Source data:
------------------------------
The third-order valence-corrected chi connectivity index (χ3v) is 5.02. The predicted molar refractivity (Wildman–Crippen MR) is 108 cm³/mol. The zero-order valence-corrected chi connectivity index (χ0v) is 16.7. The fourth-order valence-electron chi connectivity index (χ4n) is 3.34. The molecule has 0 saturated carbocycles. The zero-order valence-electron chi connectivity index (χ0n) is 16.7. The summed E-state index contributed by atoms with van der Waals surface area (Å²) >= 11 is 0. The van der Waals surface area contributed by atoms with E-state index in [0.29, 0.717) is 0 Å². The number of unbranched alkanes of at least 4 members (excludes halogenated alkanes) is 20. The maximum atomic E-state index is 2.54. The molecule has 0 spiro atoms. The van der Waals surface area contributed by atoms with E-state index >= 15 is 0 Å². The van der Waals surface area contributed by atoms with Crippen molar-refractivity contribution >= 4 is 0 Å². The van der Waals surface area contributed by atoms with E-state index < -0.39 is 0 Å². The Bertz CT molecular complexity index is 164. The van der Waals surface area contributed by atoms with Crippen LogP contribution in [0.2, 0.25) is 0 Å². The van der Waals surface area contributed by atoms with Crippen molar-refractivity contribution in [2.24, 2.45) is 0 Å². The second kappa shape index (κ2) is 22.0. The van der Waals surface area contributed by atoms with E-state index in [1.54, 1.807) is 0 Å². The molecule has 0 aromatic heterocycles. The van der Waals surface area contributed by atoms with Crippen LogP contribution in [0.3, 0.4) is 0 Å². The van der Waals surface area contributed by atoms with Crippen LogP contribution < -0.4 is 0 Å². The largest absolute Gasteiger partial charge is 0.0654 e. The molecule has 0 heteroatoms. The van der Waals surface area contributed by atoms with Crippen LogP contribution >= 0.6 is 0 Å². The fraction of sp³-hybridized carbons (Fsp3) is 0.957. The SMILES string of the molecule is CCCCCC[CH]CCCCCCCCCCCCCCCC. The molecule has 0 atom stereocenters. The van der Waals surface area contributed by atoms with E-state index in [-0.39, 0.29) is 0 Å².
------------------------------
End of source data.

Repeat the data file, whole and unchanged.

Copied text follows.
The third-order valence-corrected chi connectivity index (χ3v) is 5.02. The predicted molar refractivity (Wildman–Crippen MR) is 108 cm³/mol. The zero-order valence-corrected chi connectivity index (χ0v) is 16.7. The fourth-order valence-electron chi connectivity index (χ4n) is 3.34. The molecule has 0 saturated carbocycles. The zero-order valence-electron chi connectivity index (χ0n) is 16.7. The summed E-state index contributed by atoms with van der Waals surface area (Å²) >= 11 is 0. The van der Waals surface area contributed by atoms with E-state index in [0.29, 0.717) is 0 Å². The number of unbranched alkanes of at least 4 members (excludes halogenated alkanes) is 20. The maximum atomic E-state index is 2.54. The molecule has 0 spiro atoms. The van der Waals surface area contributed by atoms with E-state index >= 15 is 0 Å². The van der Waals surface area contributed by atoms with Crippen molar-refractivity contribution >= 4 is 0 Å². The van der Waals surface area contributed by atoms with E-state index < -0.39 is 0 Å². The Bertz CT molecular complexity index is 164. The van der Waals surface area contributed by atoms with Crippen LogP contribution in [0.2, 0.25) is 0 Å². The van der Waals surface area contributed by atoms with Crippen molar-refractivity contribution in [2.24, 2.45) is 0 Å². The second kappa shape index (κ2) is 22.0. The van der Waals surface area contributed by atoms with E-state index in [1.54, 1.807) is 0 Å². The molecule has 0 aromatic heterocycles. The van der Waals surface area contributed by atoms with Crippen LogP contribution in [0.3, 0.4) is 0 Å². The van der Waals surface area contributed by atoms with Crippen LogP contribution < -0.4 is 0 Å². The largest absolute Gasteiger partial charge is 0.0654 e. The molecule has 0 heteroatoms. The van der Waals surface area contributed by atoms with Crippen LogP contribution >= 0.6 is 0 Å². The fraction of sp³-hybridized carbons (Fsp3) is 0.957. The SMILES string of the molecule is CCCCCC[CH]CCCCCCCCCCCCCCCC. The molecule has 0 atom stereocenters. The van der Waals surface area contributed by atoms with E-state index in [-0.39, 0.29) is 0 Å².